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Leveraging Tech for Meaningful Work

A health care worker utilizes technology to care for a patient.

Associate Professor Adam Seth Litwin, who regularly researches and writes on issues involving technological change, work and workers in the health care sector, has had a peer-reviewed commentary published that urges managers and policy makers to focus on ensuring that new technology helps health care workers in the wake of COVID-19.

The piece, “Leveraging technological change to address racial injustice and worker shortages in frontline care delivery,” appeared in BJM Leader and makes the argument “that for all of the misery wrought by COVID-19, it could actually induce leaders—even in that fragmented system—to implement emerging technologies in a way that shores up employment conditions for essential frontline care deliverers.” The article draws on his 2020 study “Technological Change in Health Care Delivery.”

In the BJM Leader article, to be published in early 2022, Litwin explains that in many industries, technology is introduced in an effort to automate as much as possible, based on the false premise that humans are error prone, inconsistent and unreliable. As a result, the remaining tasks for humans are the most mundane, “robbing frontline workers of the tasks that once made their jobs coherent and meaningful. Moreover, many of the skills workers no longer use regularly atrophy, rendering workers less reliable and more error prone in the rare and unpredictable moments they must call upon these skills.”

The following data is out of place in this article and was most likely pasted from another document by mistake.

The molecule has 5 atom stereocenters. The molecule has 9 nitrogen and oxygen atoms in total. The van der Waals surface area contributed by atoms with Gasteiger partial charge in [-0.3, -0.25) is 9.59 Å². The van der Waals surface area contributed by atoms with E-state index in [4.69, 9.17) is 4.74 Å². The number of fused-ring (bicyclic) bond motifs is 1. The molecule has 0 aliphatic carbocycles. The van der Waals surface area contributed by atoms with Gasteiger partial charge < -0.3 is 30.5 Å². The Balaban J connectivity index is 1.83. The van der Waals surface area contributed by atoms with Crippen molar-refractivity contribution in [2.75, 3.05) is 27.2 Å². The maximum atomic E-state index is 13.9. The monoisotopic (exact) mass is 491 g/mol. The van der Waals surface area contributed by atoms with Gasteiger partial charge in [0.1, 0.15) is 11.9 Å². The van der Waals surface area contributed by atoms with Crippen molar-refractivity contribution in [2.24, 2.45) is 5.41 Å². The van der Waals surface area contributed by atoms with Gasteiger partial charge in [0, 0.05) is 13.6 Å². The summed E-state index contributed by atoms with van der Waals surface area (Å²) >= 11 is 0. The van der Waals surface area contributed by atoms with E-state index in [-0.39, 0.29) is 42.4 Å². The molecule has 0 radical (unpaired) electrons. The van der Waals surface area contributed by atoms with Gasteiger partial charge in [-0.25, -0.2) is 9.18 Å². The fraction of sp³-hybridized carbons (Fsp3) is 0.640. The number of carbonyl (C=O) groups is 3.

To combat the loss of reliability and make the work more meaningful, Litwin says employers must ask the question, “What do my employees excel at, and how might technology best exploit these strengths?”

He writes, “The process begins when employers lean on new technologies to occasion the redesign of jobs in ways that ask more of workers, namely that they make more decisions at the point of care and accept more accountability. This would yield immediate increases in autonomy and control, key psychological elements of job quality. But, it would also necessitate employer investments in training and upskilling, making workers more productive and more worth holding onto. With productivity and value come increased wages and employment security, facilitating further increases in frontline discretion and responsibility, ultimately rewarding workers with improved job quality and employers by stemming perennial worker shortages.

“As women and POC disproportionately fill these vastly improved frontline care delivery jobs, they will benefit directly from COVID-19-accelerated technological advances.”

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